What will it take for you to free yourself?
That’s a question I asked myself as I sipped green tea and tried to kick into gear for the first day back in the real world after the winter holiday vacation.
For a long time, I have focused on what I am really good at and continued to get better at it. These are things like being generous with my time for those who need and appreciate it, giving myself time to relax when my creativity dips too low, feeling compassion for myself and others, for example. I never thought I would have to stop getting stronger in order to actually become stronger.
Empowerment takes many forms. I use the practice of yoga to unite the strong and weak parts of myself by allowing myself to know I am strong enough to tackle anything, but also brave enough to admit and accept the fact that I can’t control everything.
At the end of 2016 I lost my husband (he gave up on us), I lost my job (they couldn’t afford to pay me anymore), and I lost my home (I couldn’t afford to live there anymore). The stories around these losses are huge in their own right, but what really nailed me down was the simultaneous convergence of all this grief. Grief became my friend, I had no choice but to invite it into every corner of my being, there was too much to even pretend to resist. I sank into the river of all souls and felt the deep emptiness inside that comes from letting go.
The real agency of this, was how it set me up for the last year. I was invited to be afraid, and I turned down the invitation. When we grieve deeply, nothing can touch us, we are surrounded by all the souls who have grieved and we know that we are very much not alone. We feel absence, but our body is a comfort to us. We feel empty, but the flowing of emotions keeps us feeling alive.
I spent 2017 unemployed, trying to market myself as an independent consultant in a field that barely exists (geodesign). I was successful, but not enough to live up to the definition of success my parents and society had taught me. Still, I knew I had to learn to rest into the flow of life, I was sick of flailing round in the middle of the river, trying to reach the shore. I used this year of dead ends and blockages to learn to trust that every obstacle in my path, every opportunity that doesn’t manifest, is meant to be there as a part of the journey.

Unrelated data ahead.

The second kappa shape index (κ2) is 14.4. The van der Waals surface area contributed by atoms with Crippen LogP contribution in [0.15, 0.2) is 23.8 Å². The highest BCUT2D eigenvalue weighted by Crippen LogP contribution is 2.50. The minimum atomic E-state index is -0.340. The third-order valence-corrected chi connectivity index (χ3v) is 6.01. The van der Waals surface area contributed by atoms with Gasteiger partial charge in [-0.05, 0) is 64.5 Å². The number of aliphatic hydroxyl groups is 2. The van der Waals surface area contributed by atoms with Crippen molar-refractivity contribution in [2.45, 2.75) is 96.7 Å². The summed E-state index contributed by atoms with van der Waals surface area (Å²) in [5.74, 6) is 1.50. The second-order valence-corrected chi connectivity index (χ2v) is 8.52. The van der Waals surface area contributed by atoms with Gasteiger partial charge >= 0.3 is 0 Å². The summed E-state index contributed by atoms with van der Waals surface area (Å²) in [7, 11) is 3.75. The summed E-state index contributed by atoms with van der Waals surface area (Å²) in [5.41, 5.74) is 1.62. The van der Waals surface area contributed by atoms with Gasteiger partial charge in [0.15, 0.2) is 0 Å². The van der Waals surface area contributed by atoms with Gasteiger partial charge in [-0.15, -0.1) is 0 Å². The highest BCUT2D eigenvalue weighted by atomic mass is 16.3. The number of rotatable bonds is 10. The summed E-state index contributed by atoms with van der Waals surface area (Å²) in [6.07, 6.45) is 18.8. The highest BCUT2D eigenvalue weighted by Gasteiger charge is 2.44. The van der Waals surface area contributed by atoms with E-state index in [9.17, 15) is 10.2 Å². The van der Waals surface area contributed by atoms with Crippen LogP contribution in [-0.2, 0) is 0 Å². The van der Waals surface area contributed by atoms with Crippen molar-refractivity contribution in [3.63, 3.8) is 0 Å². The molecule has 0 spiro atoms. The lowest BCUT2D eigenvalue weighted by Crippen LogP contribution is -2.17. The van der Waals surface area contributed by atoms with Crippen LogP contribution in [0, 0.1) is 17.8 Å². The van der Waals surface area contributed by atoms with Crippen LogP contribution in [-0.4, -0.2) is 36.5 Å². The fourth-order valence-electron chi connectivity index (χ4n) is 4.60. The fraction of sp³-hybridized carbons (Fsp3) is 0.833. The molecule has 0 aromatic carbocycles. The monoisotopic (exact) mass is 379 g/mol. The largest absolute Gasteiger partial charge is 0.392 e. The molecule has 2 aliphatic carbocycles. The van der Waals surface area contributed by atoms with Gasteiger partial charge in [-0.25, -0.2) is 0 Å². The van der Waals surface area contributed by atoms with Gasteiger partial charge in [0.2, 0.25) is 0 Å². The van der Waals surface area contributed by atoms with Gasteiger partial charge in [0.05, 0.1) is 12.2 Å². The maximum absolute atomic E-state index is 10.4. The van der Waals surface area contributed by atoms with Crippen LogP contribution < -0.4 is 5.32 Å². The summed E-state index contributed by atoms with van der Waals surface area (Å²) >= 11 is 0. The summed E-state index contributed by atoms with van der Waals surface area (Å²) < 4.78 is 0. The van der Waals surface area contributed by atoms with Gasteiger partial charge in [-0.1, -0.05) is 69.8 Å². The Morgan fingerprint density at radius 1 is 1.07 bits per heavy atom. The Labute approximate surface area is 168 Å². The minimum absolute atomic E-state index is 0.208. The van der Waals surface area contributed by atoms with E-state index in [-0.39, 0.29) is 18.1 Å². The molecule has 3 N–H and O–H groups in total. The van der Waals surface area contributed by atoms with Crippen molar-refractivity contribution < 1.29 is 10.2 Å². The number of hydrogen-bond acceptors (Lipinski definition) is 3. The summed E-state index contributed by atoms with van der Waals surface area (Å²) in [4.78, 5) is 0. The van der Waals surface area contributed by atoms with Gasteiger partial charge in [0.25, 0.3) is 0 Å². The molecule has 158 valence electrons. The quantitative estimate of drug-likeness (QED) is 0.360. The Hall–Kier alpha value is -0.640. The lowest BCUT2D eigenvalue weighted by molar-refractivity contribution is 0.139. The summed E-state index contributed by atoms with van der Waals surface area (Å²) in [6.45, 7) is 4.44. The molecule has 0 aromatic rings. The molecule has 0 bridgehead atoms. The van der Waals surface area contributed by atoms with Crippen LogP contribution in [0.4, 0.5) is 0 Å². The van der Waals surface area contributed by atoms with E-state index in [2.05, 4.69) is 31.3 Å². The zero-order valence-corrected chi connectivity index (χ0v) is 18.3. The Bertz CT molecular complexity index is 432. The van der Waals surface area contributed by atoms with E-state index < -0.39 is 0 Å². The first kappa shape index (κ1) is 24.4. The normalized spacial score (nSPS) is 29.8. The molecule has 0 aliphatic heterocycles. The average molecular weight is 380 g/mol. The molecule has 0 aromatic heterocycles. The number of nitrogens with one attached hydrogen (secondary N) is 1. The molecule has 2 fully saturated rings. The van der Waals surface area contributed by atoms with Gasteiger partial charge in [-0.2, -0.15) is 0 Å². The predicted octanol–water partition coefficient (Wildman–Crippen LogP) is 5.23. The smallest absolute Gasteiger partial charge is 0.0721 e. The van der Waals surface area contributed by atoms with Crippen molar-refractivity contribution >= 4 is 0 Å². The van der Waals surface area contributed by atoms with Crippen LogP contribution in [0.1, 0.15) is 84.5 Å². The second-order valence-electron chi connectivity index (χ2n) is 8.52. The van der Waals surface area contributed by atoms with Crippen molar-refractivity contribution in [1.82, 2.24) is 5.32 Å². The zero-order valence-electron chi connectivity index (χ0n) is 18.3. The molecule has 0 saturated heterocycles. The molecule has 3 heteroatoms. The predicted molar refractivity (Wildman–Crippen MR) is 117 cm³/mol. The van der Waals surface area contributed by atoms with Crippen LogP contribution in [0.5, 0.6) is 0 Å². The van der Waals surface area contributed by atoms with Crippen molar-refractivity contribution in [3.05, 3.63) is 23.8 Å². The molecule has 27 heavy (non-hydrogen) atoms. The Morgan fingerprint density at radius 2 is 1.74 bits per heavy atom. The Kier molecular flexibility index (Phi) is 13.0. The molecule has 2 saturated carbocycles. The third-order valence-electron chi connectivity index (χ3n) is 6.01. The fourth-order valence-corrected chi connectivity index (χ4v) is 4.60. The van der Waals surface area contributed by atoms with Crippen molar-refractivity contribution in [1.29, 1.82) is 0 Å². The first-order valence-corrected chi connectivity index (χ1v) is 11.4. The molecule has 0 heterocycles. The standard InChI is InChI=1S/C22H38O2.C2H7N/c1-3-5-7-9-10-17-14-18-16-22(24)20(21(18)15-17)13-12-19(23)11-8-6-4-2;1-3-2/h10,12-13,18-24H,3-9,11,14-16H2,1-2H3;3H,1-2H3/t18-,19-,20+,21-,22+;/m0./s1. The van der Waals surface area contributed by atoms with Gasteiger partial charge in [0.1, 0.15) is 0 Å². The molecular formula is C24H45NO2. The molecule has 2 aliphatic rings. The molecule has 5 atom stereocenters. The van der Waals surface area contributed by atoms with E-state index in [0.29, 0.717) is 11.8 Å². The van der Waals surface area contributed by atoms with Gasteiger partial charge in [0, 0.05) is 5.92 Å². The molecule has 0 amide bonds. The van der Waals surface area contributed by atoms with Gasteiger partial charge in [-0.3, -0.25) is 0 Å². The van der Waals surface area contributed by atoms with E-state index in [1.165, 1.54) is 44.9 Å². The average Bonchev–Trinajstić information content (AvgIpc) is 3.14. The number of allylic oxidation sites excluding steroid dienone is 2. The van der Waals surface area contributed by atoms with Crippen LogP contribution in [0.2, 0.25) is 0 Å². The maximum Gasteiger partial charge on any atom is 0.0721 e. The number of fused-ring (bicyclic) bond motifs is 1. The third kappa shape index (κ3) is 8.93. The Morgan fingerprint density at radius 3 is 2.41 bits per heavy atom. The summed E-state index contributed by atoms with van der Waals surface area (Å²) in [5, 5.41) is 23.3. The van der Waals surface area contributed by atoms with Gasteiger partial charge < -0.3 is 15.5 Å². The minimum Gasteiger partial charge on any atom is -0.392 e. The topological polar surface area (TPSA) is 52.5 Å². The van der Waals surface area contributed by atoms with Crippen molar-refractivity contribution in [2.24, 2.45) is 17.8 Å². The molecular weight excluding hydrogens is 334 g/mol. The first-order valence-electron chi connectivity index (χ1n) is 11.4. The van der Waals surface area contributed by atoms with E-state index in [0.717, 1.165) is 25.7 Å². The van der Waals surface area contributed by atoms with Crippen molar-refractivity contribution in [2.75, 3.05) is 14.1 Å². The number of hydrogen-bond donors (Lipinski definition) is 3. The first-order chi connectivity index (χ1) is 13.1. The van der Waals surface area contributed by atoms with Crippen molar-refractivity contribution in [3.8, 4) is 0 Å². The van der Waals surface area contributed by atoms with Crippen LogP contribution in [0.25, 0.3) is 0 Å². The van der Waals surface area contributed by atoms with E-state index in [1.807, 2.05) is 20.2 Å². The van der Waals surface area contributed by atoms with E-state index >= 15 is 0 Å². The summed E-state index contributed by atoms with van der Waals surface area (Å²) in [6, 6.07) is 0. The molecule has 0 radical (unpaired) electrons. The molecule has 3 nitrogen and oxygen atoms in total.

Sometime in that bleak winter of 2016-17, I promised myself I would not be in Philadelphia for the next cold spell. I was too depressed and the aggression of the city was too much for my empathic, highly sensitive nature. Now, as I sit in my apartment in San Jose, Costa Rica reading about the blizzards and bomb cyclones blasting the east cost with record-breaking cold, I can see how my intuition to trust in life was right. At the time, I did not know how I was going to get out, I just knew that I had to.
Because I was set up by grief to prioritize the knowledge of my body and emotions, I survived a year full of uncertainty, betrayal, more loss, hardship, and depression, by ending up in a country I’ve been trying to move to since 2013. Guided by my intuition, I finally learned to trust myself as an extension of the universe around me.
I surrendered to life. I stripped away all of my old coping strategies and gave myself to a new land filled with new challenges. Every day I feel stronger in declining the invitation to pick up old, inherited thought patterns that are paranoid, negative, and limiting, and that is exponentially amazing. For me, the cure to feeling fear has been leaning into it, but still, I am not free. There has only been enough work to get me to the point of knowing that I need to write my own definitions of success and values in order to totally eradicate the implanted fears of parents, teachers, and society.
Now I practice standing still and feeling what it’s like to say, “I don’t know, I’m just a little girl.” I practice giving up on the urge to channel my inner goddess-nature and say, “Of course, I can do anything!” The fear of abandonment, of being seen as not good enough, of intimacy, all of them go away when like a Chinese finger trap, I push inwards in order to escape.
This post was inspired by the article The Fear Cure, which you can read here.